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Level Up: 20 years on, Final Fantasy 9 is still the series’ crown jewel

If you speak to a hardcore fan of Final Fantasy, many will argue that the “golden age” of Square Enix’s flagship franchise took place across the original duo of PlayStation consoles. 

Each new entry was a diverse, surprising classic in its own right that challenged all the conventions that came before them. The worlds of Midgar, Terra and Spira have a special place in the hearts of gamers, and for good reason. They told stories that lifted our spirits while introducing an endless array of characters who didn’t hesitate to break our hearts. 

It really was a special time for JRPGs, a period of history that captured lightning in a bottle again and again. An achievement that arguably hasn’t been replicated since. Final Fantasy 14 is a triumphant online experience that continues to evolve, but the single-player universe of the iconic series simply doesn’t hold that same magic anymore. 

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A picture of a scene from a game called Final Fantasy IX

For the sake of my argument, Final Fantasy 7 Remake doesn’t count since it relies so heavily on the very golden age I’m applauding. But in this article I want to delve into the series’ finest hour: Final Fantasy 9. A departure from the futuristic setting of entries before it, Hiroyuki Ito’s return was an infectiously wholesome dive into a world I simply couldn’t bring myself to leave.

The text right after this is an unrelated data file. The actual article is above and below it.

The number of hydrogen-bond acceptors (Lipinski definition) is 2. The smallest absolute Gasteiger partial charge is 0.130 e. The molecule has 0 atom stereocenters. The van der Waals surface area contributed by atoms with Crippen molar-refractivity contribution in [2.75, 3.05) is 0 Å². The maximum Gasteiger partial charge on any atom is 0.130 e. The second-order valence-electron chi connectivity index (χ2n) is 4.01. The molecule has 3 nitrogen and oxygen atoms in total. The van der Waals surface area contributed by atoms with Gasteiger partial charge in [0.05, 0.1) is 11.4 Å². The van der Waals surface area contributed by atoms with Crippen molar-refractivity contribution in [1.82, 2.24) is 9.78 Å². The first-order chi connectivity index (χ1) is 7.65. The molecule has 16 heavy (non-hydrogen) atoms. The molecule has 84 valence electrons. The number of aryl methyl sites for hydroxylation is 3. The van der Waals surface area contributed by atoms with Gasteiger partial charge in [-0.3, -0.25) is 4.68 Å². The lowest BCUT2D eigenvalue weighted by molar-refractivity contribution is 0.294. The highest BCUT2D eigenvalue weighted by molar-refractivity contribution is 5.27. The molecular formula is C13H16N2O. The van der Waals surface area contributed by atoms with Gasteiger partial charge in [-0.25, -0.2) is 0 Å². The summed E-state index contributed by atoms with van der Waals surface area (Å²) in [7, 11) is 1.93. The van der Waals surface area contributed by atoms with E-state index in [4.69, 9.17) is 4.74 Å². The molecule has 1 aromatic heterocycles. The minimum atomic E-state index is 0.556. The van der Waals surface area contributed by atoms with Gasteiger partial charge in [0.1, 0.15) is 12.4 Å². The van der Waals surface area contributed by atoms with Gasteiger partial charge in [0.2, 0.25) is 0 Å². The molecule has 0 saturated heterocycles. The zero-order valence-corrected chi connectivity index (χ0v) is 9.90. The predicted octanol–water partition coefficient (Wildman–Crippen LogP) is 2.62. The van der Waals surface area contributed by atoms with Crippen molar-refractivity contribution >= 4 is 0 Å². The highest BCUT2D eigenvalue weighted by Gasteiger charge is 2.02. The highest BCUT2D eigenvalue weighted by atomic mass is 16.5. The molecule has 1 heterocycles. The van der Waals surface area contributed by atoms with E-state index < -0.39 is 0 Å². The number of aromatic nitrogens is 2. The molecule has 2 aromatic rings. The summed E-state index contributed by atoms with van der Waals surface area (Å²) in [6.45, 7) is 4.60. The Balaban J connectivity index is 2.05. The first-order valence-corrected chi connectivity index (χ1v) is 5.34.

It was a fantastical medieval adventure featuring a lovable yet flawed cast of characters each with their own unique stories to tell, all culminating in a battle to save the world with hope sitting proudly at its equinox. 

While the majority of Final Fantasy games culminate in a battle against some ungodly force, the 9th installment never forgets the characters at the centre of this conflict and the motivations that drive them. Each party member has a reason for fighting, a home to return to and loved ones to reconcile with. 

It made my personal connection with the world of Final Fantasy 9 that much more powerful, largely because many of its heroes came from humble beginnings, instead of immediately being hurled into a situation where the world itself hung in the balance. Zidane is but a humble thief, while Vivi is a lonely black mage struggling with his own identity. 

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A picture of a scene from a game called Final Fantasy IX

Princess Garnet is the only exception, but even she wants to escape the royal shackles she was born into. The same sense of purposeful diversity can be found in the game’s world. The Ghost in a Shell and Akira-adjacent cyberpunk leanings of past entries were replaced by a universe drenched in tropes drawn from traditional European fantasy.